Producers: Lucasfilm Ltd., distributed by Walt Disney Studios
Runtime: 133 minutes
MPAA Rating: PG-13
EE Critic Score: 9/10
Rogue One is the second Disney-produced Star Wars film, and the first of their stand-alone anthology films. And I’ll say this before I get any farther: It’s quite good. It is a very different sort of movie than the saga proper, but it is a great movie in its own way.
This is the immediate prequel to the first Star Wars movie, Episode IV: A New Hope. It elaborates on the story told in ANH’s opening crawl, in fact.This is also unequivocally a war movie. Yes, yes, I know, Star Wars has “war” right in the title, and every movie has featured some battle sequence. But the saga proper are action movies (The Phantom Menace is best analyzed as a children’s film, but it is still an action movie). And there’s a difference between action movies and war movies: Action plots center on character, whereas war plots center on mission. Rogue One is totally mission focused. Once it gets to the mission, anyway.
The central hero of Rogue One is Jyn Erso (Felicity Jones), the daughter of reluctant Death Star engineer Galen Erso (Mads Mikkelsen). The elder Erso, so far as I could gather, was likely an engineer for the Republic military, who eventually left the Empire to hide as a farmer. The opening scene shows Imperial officer Orson Krennic (Ben Mendelsohn) arriving at the Erso farm to retrieve the family so Galen can continue his work. Galen refuses to leave willingly; his wife, Lyra (Valene Kane), is killed when she pulls a blaster on the Imperials. His young daughter Jyn escapes the farm as Galen is taken into custody. From here we flash forward to see that Jyn has wound up in an Imperial jail for her own, unrelated reasons.
Following this opening we are hit with a series of mostly unconnected scenes introducing some other characters: ruthless Rebel assassin Cassian Andor (Diego Luna), turncoat Imperial shuttle pilot Bohdi Rook (Riz Ahmed), and paranoid anti-Imperial terrorist leader Saw Gerrera (Forest Whitaker).
The main story kicks off when Jyn Erso is rescued from an Imperial labor camp by the Rebel Alliance, who draft her into a mission to contact Saw Gerrera, who raised Jyn after her father’s capture, and who is now holding Bohdi Rook captive, along with a message from Jyn’s father concerning the Empire’s superweapons project. Jyn is paired with Andor, and they set off, along with Andor’s reprogrammed Imperial tactical protocol droid, K-2SO (Alan Tudyk), to Jehda, an ancient Jedi world from which Gerrera is operating from, carrying out bombings on Imperial convoys transporting kyber crystals, which were stockpiled on Jedha by the Jedi for use in the production of lightsabers, and are now being seized by the Empire for use in the production of the Death Star’s superlaser.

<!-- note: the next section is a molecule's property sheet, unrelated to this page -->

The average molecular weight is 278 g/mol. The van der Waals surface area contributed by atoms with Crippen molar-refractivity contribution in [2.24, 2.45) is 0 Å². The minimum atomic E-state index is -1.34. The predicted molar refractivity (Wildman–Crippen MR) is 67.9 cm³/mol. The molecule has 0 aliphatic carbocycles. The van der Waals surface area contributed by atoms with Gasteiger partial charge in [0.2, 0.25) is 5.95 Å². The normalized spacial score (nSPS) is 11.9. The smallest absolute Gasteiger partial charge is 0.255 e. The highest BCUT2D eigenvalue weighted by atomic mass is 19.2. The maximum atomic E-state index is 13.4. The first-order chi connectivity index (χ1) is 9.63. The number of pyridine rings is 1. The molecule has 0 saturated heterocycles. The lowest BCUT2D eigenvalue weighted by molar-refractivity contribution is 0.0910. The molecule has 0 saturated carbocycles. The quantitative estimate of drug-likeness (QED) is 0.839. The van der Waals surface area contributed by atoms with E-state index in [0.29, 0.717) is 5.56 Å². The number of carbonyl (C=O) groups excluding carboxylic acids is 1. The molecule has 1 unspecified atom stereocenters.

Our heros get caught up in one of Gerrera’s attacks, along with two former Jedi employees: the blind warrior monk Chirrut Îmwe (Donnie Yen) and his more worldly companion Baze Malbus (Jiang Wen). All these are brought captive to Gerrera, who recognizes Jyn, but fears she has been sent to kill him. Once his fears are assuaged, he shows Jyn the message Rook had brought from Galen.
From his position as a lead engineer on the Death Star project, Galen Erso had built a flaw into the superweapon such that the entire battle station can be destroyed by a single, well-placed shot from a starfighter. The Rebels just need to retrieve the plans for the Death Star to know how to destroy it.
Meanwhile, on the Death Star, Grand Moff Wilhuff Tarkin (Guy Henry) has taken command of the battle station from Director Krennic, who had overseen its construction. Krennic complains to Darth Vader (Daniel Naprous, voiced by James Earl Jones), who is unsympathetic. Tarkin orders the city of Jedha destroyed by a low-power test of the superlaser.
The superlaser destroys the city and much of the surrounding area, including Gerrera’s hidden fortress. Jyn, Andor, Rook, Îmwe, Malbus, and K-2SO escape the destruction. Gerrera himself remains, tired of running and fighting.